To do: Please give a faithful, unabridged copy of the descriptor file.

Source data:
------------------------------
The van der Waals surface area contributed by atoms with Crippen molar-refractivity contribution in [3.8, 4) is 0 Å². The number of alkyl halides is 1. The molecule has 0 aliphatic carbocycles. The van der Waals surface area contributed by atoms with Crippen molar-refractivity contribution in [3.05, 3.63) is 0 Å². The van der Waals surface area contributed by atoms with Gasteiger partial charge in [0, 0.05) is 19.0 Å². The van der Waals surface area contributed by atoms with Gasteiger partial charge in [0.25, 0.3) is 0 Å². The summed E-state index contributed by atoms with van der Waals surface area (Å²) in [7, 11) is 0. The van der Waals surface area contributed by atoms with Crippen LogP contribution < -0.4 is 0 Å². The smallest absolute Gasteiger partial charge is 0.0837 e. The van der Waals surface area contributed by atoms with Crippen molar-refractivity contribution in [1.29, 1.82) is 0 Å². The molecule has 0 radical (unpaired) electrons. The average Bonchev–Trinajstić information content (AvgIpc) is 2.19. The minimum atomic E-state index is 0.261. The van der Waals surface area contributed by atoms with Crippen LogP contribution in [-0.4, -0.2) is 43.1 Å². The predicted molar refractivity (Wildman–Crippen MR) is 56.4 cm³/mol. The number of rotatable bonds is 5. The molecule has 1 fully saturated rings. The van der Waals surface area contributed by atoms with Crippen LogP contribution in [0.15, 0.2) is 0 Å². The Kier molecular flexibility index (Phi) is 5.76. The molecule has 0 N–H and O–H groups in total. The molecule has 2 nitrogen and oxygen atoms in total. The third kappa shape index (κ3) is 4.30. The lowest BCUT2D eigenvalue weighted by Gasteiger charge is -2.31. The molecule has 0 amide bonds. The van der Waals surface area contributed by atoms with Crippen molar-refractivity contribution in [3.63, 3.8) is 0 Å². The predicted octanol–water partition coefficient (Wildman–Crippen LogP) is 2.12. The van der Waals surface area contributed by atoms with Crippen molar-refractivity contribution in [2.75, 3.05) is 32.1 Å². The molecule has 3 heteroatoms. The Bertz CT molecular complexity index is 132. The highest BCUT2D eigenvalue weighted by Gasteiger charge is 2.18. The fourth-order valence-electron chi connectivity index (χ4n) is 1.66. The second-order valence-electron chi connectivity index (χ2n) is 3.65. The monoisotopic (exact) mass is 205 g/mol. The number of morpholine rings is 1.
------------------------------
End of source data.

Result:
The van der Waals surface area contributed by atoms with Crippen molar-refractivity contribution in [3.8, 4) is 0 Å². The number of alkyl halides is 1. The molecule has 0 aliphatic carbocycles. The van der Waals surface area contributed by atoms with Crippen molar-refractivity contribution in [3.05, 3.63) is 0 Å². The van der Waals surface area contributed by atoms with Gasteiger partial charge in [0, 0.05) is 19.0 Å². The van der Waals surface area contributed by atoms with Gasteiger partial charge in [0.25, 0.3) is 0 Å². The summed E-state index contributed by atoms with van der Waals surface area (Å²) in [7, 11) is 0. The van der Waals surface area contributed by atoms with Crippen LogP contribution < -0.4 is 0 Å². The smallest absolute Gasteiger partial charge is 0.0837 e. The van der Waals surface area contributed by atoms with Crippen molar-refractivity contribution in [1.29, 1.82) is 0 Å². The molecule has 0 radical (unpaired) electrons. The average Bonchev–Trinajstić information content (AvgIpc) is 2.19. The minimum atomic E-state index is 0.261. The van der Waals surface area contributed by atoms with Crippen LogP contribution in [-0.4, -0.2) is 43.1 Å². The predicted molar refractivity (Wildman–Crippen MR) is 56.4 cm³/mol. The number of rotatable bonds is 5. The molecule has 1 fully saturated rings. The van der Waals surface area contributed by atoms with Crippen LogP contribution in [0.15, 0.2) is 0 Å². The Kier molecular flexibility index (Phi) is 5.76. The molecule has 0 N–H and O–H groups in total. The molecule has 2 nitrogen and oxygen atoms in total. The third kappa shape index (κ3) is 4.30. The lowest BCUT2D eigenvalue weighted by Gasteiger charge is -2.31. The molecule has 0 amide bonds. The van der Waals surface area contributed by atoms with Crippen molar-refractivity contribution in [3.63, 3.8) is 0 Å². The predicted octanol–water partition coefficient (Wildman–Crippen LogP) is 2.12. The van der Waals surface area contributed by atoms with Crippen molar-refractivity contribution in [2.75, 3.05) is 32.1 Å². The molecule has 3 heteroatoms. The Bertz CT molecular complexity index is 132. The highest BCUT2D eigenvalue weighted by Gasteiger charge is 2.18. The fourth-order valence-electron chi connectivity index (χ4n) is 1.66. The second-order valence-electron chi connectivity index (χ2n) is 3.65. The monoisotopic (exact) mass is 205 g/mol. The number of morpholine rings is 1.